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Spotlight on Plays

Broadway’s Best Shows is proud to present Spotlight on Plays, a starry series of livestream readings of Broadway’s best plays to benefit The Actors Fund

TodayTix is Spotlight on Plays exclusive ticketing partner. 

GORE VIDAL’S THE BEST MAN weaves humor and suspense in equal measure as a Secretary of State and a U.S. Senator contend for the Presidential nomination and, most importantly, for the endorsement of a colorful and canny ex-President. Academy Award winner Morgan Freeman plays the ex-President and the company of actors includes John Malkovich, Zachary Quinto, Vanessa Williams, Stacy Keach, Tony Award winners Phylicia Rashad, Reed Birney, Katie Finneran and Elizabeth Ashley. The director is Michael Wilson, who staged the acclaimed 2012 revival.

Kenneth Lonergan’s acclaimed THIS IS OUR YOUTH, which follows forty-eight hours in the lives of three very young New Yorkers at the dawn of the Reagan Era, has attracted a trio of the most exciting new actors. Lucas Hedges, an Academy Award nominee from Lonergan’s Manchester By the Sea, this year’s Emmy Award nominee for Best Actor, Paul Mescal (Normal People) and Grace Van Patten (The Meyerowitz Stories, Good Posture). This play which involves theft, drug-dealing and youthful desires is a riveting snapshot of the moment between adolescence and adulthood. Lila Neugebauer (The Waverly Gallery) directs.

RACE, by Pulitzer Prize winner David Mamet, tackles America’s most controversial topic in this provocative play. A potent dramatic cocktail of sex, guilt and legal maneuvering, Race concerns three lawyers (Ed O’Neill, David Alan Grier and Alicia Stith) defending a wealthy white executive (Richard Thomas) charged with raping a black woman. David Alan Grier and Richard Thomas return to the roles they created during the play’s hit run on Broadway. Tony Award winner Phylicia Rashad directs.

In David Mamet’s BOSTON MARRIAGE Anna and Claire, two scheming “women of fashion” have their world upended when Anna receives an enormous emerald and an income to match from a wealthy admirer. Claire, meanwhile, is infatuated with a respectable young lady and wants to enlist the jealous Anna’s help for an assignation. Tony Award winner Patti LuPone and Rebecca Pidgeon are Anna and Claire, with Sophia Macy as their Maid. Mamet directs.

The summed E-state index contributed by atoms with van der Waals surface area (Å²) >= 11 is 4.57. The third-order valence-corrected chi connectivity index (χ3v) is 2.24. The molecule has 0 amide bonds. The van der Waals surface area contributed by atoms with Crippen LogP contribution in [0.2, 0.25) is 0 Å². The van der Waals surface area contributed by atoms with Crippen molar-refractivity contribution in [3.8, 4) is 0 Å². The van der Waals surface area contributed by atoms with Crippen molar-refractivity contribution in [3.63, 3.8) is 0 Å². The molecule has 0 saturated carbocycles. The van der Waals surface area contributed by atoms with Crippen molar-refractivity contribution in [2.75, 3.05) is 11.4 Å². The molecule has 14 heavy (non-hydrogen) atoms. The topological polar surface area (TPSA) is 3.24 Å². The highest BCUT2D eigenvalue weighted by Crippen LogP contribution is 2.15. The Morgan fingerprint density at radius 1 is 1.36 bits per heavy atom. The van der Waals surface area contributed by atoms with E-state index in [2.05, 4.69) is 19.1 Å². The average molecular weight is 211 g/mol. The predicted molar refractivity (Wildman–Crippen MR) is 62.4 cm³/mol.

Neil LaBute’s World Premiere adaptation of Anton Chekov’s UNCLE VANYA sees Tony Award winner Alan Cumming take on the titular role joined by Constance Wu, Emmy Award winner Samira Wiley, K. Todd Freeman, Anson Mount, Mia Katigbak, Manik Choksi and Academy Award Winner Ellen Burstyn. Gabriel Ebert narrates the proceedings in an evening directed by Danya Taymor (Heroes of the Fourth Turning).

TIME STANDS STILL is Pulitzer Prize winner Donald Margulies’ play about a photojournalist and a foreign correspondent trying to find happiness in a world that seems to have gone crazy. Laura Linney, Alicia Silverstone, Eric Bogosian, and Brian D’Arcy James return to the roles they originated on Broadway. They are once again directed by Tony Award winner Daniel Sullivan.


BARBECUE

In Robert O’Hara’s rollicking BARBECUE, the O’Mallerys have gathered in their local park to share some barbecue and rousing straight talk while they await their youngest sister’s arrival. What appears to be a festive occasion is actually something quite different. O’Hara, who staged this year’s acclaimed Slave Play, directs a company that includes: Colman Domingo, S. Epatha Merkerson, Tamberla Perry, Kimberly Hebert Gregory, Heather Simms, Tony Award winner Laurie Metcalf, Carrie Coon, David Morse, Kristine Nielsen and Annie McNamara. 


TodayTix is Spotlight on Plays exclusive ticketing partner. 

The Actors Fund envisions a world in which individuals contributing to our country’s cultural vibrancy are supported, valued and economically secure.

Mission: The Actors Fund fosters stability and resiliency, and provides a safety net for performing arts and entertainment professionals over their lifespan.

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Two People and Limitless Possibilities: Why the two-hander is so resilient on Broadway and beyond

“When she’s around him, her mind dilates.” That’s how Adam Rapp describes Bella, the college literary professor in his play The Sound Inside who develops a life-changing connection with a student named Christopher. In the show, which opened on Broadway last fall, the pair’s banter about novels and academia evolves into a spiritual bond so intense that during the shocking final moments, they reveal the deepest parts of themselves.

Mary-Louise Parker and Will Hochman in The Sound Inside on Broadway

“It’s kind of metaphysical,” Rapp says. “He walks into her world and wants to throw himself into the fire of great art, and she’s inspired by him, because she’s lost that passion. There’s an element of her seeing who she was and him seeing who he wants to be.”

Crucially, Bella and Christopher don’t see anyone else, at least not on stage. The Sound Inside was one of the season’s most notable two-handers (or play for two actors), a form that has proven to be one of the most resilient in modern theatre.

On Broadway alone, two-handers like The Fourposter and Red have won the Tony Award for Best Play, while Talley’s Folley and Topdog/Underdog earned the Pulitzer Prize in the midst of their runs. Two-handers also led to Tony Award-winning, breakout roles for Anne Bancroft (Two for the Seesaw) and Nina Arianda (Venus in Fur) and earned Tony nominations for Ruth Wilson (Constellations) and Diana Sands (in a production of The Owl and the Pussycat that famously broke the color barrier in 1964).